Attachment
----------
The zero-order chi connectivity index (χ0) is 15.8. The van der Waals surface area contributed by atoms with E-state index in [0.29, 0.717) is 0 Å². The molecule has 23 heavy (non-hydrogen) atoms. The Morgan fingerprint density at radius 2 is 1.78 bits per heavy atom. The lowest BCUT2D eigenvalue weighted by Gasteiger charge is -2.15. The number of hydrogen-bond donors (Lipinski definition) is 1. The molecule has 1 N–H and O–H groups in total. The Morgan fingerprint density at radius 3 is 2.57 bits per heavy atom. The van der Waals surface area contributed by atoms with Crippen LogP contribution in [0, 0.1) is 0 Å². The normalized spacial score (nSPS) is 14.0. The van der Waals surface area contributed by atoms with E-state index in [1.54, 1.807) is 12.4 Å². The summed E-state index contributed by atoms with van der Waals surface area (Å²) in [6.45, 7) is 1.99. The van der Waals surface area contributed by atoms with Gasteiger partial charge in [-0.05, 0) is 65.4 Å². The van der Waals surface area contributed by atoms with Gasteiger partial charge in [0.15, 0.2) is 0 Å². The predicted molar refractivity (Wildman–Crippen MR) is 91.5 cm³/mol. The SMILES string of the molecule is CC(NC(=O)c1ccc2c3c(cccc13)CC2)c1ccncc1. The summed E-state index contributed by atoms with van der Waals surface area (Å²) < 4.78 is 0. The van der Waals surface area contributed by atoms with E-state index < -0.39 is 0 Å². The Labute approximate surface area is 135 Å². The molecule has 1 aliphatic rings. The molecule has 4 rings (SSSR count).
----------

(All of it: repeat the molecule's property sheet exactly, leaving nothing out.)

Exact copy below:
The zero-order chi connectivity index (χ0) is 15.8. The van der Waals surface area contributed by atoms with E-state index in [0.29, 0.717) is 0 Å². The molecule has 23 heavy (non-hydrogen) atoms. The Morgan fingerprint density at radius 2 is 1.78 bits per heavy atom. The lowest BCUT2D eigenvalue weighted by Gasteiger charge is -2.15. The number of hydrogen-bond donors (Lipinski definition) is 1. The molecule has 1 N–H and O–H groups in total. The Morgan fingerprint density at radius 3 is 2.57 bits per heavy atom. The van der Waals surface area contributed by atoms with Crippen LogP contribution in [0, 0.1) is 0 Å². The normalized spacial score (nSPS) is 14.0. The van der Waals surface area contributed by atoms with E-state index in [1.54, 1.807) is 12.4 Å². The summed E-state index contributed by atoms with van der Waals surface area (Å²) in [6.45, 7) is 1.99. The van der Waals surface area contributed by atoms with Gasteiger partial charge in [-0.05, 0) is 65.4 Å². The van der Waals surface area contributed by atoms with Gasteiger partial charge in [0.15, 0.2) is 0 Å². The predicted molar refractivity (Wildman–Crippen MR) is 91.5 cm³/mol. The SMILES string of the molecule is CC(NC(=O)c1ccc2c3c(cccc13)CC2)c1ccncc1. The summed E-state index contributed by atoms with van der Waals surface area (Å²) < 4.78 is 0. The van der Waals surface area contributed by atoms with E-state index < -0.39 is 0 Å². The Labute approximate surface area is 135 Å². The molecule has 1 aliphatic rings. The molecule has 4 rings (SSSR count).